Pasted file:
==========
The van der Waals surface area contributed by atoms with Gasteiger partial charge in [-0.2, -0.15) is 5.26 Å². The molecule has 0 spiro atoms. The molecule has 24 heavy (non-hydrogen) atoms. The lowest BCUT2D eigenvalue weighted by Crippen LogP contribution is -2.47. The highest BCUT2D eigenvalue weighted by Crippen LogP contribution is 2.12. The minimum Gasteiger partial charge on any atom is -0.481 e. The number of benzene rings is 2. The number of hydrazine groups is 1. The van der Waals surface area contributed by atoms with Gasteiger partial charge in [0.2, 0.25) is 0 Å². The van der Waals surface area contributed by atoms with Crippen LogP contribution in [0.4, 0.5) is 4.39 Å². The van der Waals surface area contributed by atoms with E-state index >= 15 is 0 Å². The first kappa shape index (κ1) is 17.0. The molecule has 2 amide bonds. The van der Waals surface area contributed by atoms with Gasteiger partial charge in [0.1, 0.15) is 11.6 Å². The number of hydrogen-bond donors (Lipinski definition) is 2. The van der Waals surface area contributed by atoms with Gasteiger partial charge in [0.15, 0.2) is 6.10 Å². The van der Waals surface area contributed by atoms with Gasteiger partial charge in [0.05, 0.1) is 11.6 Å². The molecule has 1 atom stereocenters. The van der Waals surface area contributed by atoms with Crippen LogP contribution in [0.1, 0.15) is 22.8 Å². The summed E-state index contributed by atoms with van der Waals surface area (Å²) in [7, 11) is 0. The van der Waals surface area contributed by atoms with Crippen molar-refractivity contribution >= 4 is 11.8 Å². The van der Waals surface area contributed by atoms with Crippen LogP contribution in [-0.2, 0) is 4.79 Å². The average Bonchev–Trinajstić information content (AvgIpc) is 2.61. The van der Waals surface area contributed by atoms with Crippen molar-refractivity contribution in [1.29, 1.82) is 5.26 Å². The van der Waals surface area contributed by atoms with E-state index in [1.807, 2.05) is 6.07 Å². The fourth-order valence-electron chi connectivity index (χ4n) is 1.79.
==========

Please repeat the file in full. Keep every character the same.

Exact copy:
The van der Waals surface area contributed by atoms with Gasteiger partial charge in [-0.2, -0.15) is 5.26 Å². The molecule has 0 spiro atoms. The molecule has 24 heavy (non-hydrogen) atoms. The lowest BCUT2D eigenvalue weighted by Crippen LogP contribution is -2.47. The highest BCUT2D eigenvalue weighted by Crippen LogP contribution is 2.12. The minimum Gasteiger partial charge on any atom is -0.481 e. The number of benzene rings is 2. The number of hydrazine groups is 1. The van der Waals surface area contributed by atoms with Gasteiger partial charge in [0.2, 0.25) is 0 Å². The van der Waals surface area contributed by atoms with Crippen LogP contribution in [0.4, 0.5) is 4.39 Å². The van der Waals surface area contributed by atoms with E-state index >= 15 is 0 Å². The first kappa shape index (κ1) is 17.0. The molecule has 2 amide bonds. The van der Waals surface area contributed by atoms with Gasteiger partial charge in [0.1, 0.15) is 11.6 Å². The number of hydrogen-bond donors (Lipinski definition) is 2. The van der Waals surface area contributed by atoms with Gasteiger partial charge in [0.15, 0.2) is 6.10 Å². The van der Waals surface area contributed by atoms with Gasteiger partial charge in [0.05, 0.1) is 11.6 Å². The molecule has 1 atom stereocenters. The van der Waals surface area contributed by atoms with Crippen LogP contribution in [0.1, 0.15) is 22.8 Å². The summed E-state index contributed by atoms with van der Waals surface area (Å²) in [7, 11) is 0. The van der Waals surface area contributed by atoms with Crippen molar-refractivity contribution >= 4 is 11.8 Å². The van der Waals surface area contributed by atoms with Crippen LogP contribution in [-0.2, 0) is 4.79 Å². The average Bonchev–Trinajstić information content (AvgIpc) is 2.61. The van der Waals surface area contributed by atoms with Crippen molar-refractivity contribution in [1.29, 1.82) is 5.26 Å². The van der Waals surface area contributed by atoms with E-state index in [1.807, 2.05) is 6.07 Å². The fourth-order valence-electron chi connectivity index (χ4n) is 1.79.